Glaphyra umbellatarum (Schreber, 1759)
Pear Shortwing Beetle

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POLYPHAGA Emery, 1886

CHRYSOMELOIDEA Latreille, 1802

CERAMBYCIDAE Latreille, 1802

CERAMBYCINAE Latreille, 1802

MOLORCHINI Gistel, 1848

Glaphyra Newman, 1840

Formerly included within Molorchus Fabricius, 1792, this species occurs throughout most of Europe from Spain to Greece and north to the UK and southern Fennoscandia but is absent from North Africa and most of the Mediterranean islands, it extends east through Asia Minor and Russia into eastern Siberia and is locally common except in colder northern regions. In the UK it is very local in Southern and Central England north to Nottingham, although generally absent from the West Country, and there are a few records from South Wales. Adults are active between May and August; they are diurnal and frequent open woodland, wooded borders and hedgerows where they visit a range of flowers to feed on pollen and nectar. Mating occurs throughout the season and mating pairs may sometimes be found on umbel flowers or hawthorn blossom, especially where these are growing beside host plants which include various trees and shrubs such as dogwood (Cornus mas L.), various viburnum (Viburnum L.), roses (Rosa L.)  and pear (Pyrus L.) but also brambles (Rubus L.) and probably other perennial herbaceous plants. Larvae develop in slender branches and twigs with areas of decaying bark, they feed through the summer under bark producing narrow galleries and in the autumn they bore into the xylem to overwinter. Pupae have been observed in the autumn, and these will overwinter and produce adults during the spring, but in general it is larvae that overwinter, they resume feeding in the spring and pupation occurs during April and May. A very distinctive pupal cell is constructed in the pith, it is elongate, slightly curved and sealed at one end and across the centre with densely-packed frass, the pupa lies between these seals and adults eclose after a few weeks. Adults fly well and may be found by searching flowers in warm weather or by sweeping foliage or beating branches, they usually occur in small numbers and sometimes along with other longhorns such as Tetrops praeustus (Linnaeus, 1758) or Pogonocherus hispidus (Linnaeus, 1758), the larvae of which are sometimes associated with those of the present species.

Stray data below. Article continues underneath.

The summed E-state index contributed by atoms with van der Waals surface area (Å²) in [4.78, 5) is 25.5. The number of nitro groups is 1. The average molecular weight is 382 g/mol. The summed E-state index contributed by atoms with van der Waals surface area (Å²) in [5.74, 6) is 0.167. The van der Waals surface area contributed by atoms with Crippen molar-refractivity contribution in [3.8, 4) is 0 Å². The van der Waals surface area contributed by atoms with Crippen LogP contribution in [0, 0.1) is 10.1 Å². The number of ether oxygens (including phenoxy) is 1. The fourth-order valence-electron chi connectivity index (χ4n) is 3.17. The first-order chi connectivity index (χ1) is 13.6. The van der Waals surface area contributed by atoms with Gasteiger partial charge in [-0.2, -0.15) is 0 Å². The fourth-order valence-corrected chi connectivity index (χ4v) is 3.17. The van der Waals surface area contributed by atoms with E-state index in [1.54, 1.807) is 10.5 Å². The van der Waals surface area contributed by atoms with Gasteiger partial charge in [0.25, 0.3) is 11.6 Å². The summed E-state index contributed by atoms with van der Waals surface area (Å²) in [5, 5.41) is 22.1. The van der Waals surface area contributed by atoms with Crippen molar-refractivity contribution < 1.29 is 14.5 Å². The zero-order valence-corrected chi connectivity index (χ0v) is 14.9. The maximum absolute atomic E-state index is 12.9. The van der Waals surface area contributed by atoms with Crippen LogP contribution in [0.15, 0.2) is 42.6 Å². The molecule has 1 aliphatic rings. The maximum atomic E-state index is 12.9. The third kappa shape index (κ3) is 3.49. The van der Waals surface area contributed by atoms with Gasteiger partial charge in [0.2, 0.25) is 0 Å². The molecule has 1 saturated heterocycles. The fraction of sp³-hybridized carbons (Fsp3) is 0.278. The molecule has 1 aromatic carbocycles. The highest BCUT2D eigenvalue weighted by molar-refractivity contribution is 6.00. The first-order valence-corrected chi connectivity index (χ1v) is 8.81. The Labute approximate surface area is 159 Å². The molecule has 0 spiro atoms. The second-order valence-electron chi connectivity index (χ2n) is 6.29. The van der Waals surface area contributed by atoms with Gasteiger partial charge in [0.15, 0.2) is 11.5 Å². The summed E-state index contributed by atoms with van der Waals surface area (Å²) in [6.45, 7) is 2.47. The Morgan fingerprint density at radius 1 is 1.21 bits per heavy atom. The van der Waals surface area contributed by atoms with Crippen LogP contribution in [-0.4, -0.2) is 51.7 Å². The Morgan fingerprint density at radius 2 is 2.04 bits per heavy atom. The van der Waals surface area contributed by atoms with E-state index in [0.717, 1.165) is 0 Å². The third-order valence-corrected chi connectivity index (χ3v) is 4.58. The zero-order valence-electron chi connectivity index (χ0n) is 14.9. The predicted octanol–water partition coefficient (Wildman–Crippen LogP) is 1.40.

Glaphyra umbellatarum 1

Glaphyra umbellatarum 1

Glaphyra umbellatarum 2

Glaphyra umbellatarum 2

Glaphyra umbellatarum 3

Glaphyra umbellatarum 3

5.0-8.5 mm. Elongate with a narrow forebody and short elytra which leave the abdomen substantially exposed, forebody dark brown, elytra pale brown with darker margins, femora dark brown or paler towards the base, tibiae and tarsi pale brown to yellowish-brown, antennae dark brown at the base becoming paler apically. Head transverse from above, with long eyes that curve around the antennal tubercles and curved temples, vertex coarsely punctured and with fine pale pubescence, and frons with a deep median depression. Antennae long and filiform with the third segment about as long as the third. Pronotum elongate, broadest behind the middle and narrowed to more-or-less straight apical and basal margins, surface strongly but discretely punctured and with smooth longitudinal ridges or elevations. Elytra elongate with rounded shoulders and apical margins, entire surface densely and moderately strongly punctured but without striae. Legs long and slender; with swollen femora and narrow tibiae which have fine outstanding setae throughout, tarsi pseudotetramerous and relatively short, claws smooth and without a basal tooth.

Among our UK fauna this species might be confused with Molorchus minor (Linnaeus, 1758), which also has abbreviated elytra, but here the third antennomere is distinctly longer than the first, the frons are depressed but lack a distinct groove and the temples are longer.